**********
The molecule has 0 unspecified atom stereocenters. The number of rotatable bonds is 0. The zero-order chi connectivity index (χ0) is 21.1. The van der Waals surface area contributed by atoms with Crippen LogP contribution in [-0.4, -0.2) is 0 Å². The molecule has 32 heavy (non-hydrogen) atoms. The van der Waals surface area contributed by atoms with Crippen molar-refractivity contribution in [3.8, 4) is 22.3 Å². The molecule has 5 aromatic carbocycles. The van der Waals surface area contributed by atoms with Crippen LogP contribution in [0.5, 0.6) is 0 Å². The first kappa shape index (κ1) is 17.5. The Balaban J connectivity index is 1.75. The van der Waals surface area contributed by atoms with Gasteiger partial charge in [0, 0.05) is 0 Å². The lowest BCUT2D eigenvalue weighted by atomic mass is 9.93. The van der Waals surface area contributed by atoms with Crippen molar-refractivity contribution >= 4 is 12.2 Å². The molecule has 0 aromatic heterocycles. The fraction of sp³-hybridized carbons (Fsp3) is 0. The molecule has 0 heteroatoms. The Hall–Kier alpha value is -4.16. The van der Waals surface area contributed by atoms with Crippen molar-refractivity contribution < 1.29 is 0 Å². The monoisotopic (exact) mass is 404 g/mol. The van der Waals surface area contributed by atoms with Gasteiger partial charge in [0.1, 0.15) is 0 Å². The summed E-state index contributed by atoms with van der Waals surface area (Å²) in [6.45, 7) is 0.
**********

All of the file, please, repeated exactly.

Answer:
The molecule has 0 unspecified atom stereocenters. The number of rotatable bonds is 0. The zero-order chi connectivity index (χ0) is 21.1. The van der Waals surface area contributed by atoms with Crippen LogP contribution in [-0.4, -0.2) is 0 Å². The molecule has 32 heavy (non-hydrogen) atoms. The van der Waals surface area contributed by atoms with Crippen molar-refractivity contribution in [3.8, 4) is 22.3 Å². The molecule has 5 aromatic carbocycles. The van der Waals surface area contributed by atoms with Crippen LogP contribution in [0.5, 0.6) is 0 Å². The first kappa shape index (κ1) is 17.5. The Balaban J connectivity index is 1.75. The van der Waals surface area contributed by atoms with Gasteiger partial charge in [0, 0.05) is 0 Å². The lowest BCUT2D eigenvalue weighted by atomic mass is 9.93. The van der Waals surface area contributed by atoms with Crippen molar-refractivity contribution >= 4 is 12.2 Å². The molecule has 0 aromatic heterocycles. The fraction of sp³-hybridized carbons (Fsp3) is 0. The molecule has 0 heteroatoms. The Hall–Kier alpha value is -4.16. The van der Waals surface area contributed by atoms with Crippen molar-refractivity contribution < 1.29 is 0 Å². The monoisotopic (exact) mass is 404 g/mol. The van der Waals surface area contributed by atoms with Gasteiger partial charge in [0.1, 0.15) is 0 Å². The summed E-state index contributed by atoms with van der Waals surface area (Å²) in [6.45, 7) is 0.